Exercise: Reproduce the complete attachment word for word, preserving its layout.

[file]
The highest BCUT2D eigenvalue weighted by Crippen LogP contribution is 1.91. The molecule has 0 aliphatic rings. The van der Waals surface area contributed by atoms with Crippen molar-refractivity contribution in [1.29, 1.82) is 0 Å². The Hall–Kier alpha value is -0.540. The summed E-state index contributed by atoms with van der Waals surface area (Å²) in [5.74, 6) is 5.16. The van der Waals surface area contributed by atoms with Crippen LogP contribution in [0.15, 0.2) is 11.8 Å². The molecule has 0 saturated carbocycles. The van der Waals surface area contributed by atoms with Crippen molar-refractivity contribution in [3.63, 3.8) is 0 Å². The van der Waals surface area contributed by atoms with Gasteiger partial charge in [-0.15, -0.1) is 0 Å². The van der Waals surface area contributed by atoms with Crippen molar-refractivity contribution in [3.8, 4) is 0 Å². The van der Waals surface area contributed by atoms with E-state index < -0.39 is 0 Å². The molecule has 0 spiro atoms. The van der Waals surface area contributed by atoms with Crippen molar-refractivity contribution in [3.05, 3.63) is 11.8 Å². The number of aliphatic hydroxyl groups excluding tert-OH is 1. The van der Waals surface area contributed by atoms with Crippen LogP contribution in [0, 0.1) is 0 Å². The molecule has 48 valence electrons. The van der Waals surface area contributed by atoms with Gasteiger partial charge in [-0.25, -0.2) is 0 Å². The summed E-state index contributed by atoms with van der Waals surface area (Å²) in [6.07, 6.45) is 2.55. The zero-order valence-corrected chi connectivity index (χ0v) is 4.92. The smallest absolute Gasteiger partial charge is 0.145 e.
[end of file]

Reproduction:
The highest BCUT2D eigenvalue weighted by Crippen LogP contribution is 1.91. The molecule has 0 aliphatic rings. The van der Waals surface area contributed by atoms with Crippen molar-refractivity contribution in [1.29, 1.82) is 0 Å². The Hall–Kier alpha value is -0.540. The summed E-state index contributed by atoms with van der Waals surface area (Å²) in [5.74, 6) is 5.16. The van der Waals surface area contributed by atoms with Crippen LogP contribution in [0.15, 0.2) is 11.8 Å². The molecule has 0 saturated carbocycles. The van der Waals surface area contributed by atoms with Crippen molar-refractivity contribution in [3.63, 3.8) is 0 Å². The van der Waals surface area contributed by atoms with Gasteiger partial charge in [-0.15, -0.1) is 0 Å². The van der Waals surface area contributed by atoms with Crippen molar-refractivity contribution in [3.8, 4) is 0 Å². The van der Waals surface area contributed by atoms with E-state index < -0.39 is 0 Å². The molecule has 0 spiro atoms. The van der Waals surface area contributed by atoms with Crippen molar-refractivity contribution in [3.05, 3.63) is 11.8 Å². The number of aliphatic hydroxyl groups excluding tert-OH is 1. The van der Waals surface area contributed by atoms with Crippen LogP contribution in [0, 0.1) is 0 Å². The molecule has 48 valence electrons. The van der Waals surface area contributed by atoms with Gasteiger partial charge in [-0.25, -0.2) is 0 Å². The summed E-state index contributed by atoms with van der Waals surface area (Å²) in [6.07, 6.45) is 2.55. The zero-order valence-corrected chi connectivity index (χ0v) is 4.92. The smallest absolute Gasteiger partial charge is 0.145 e.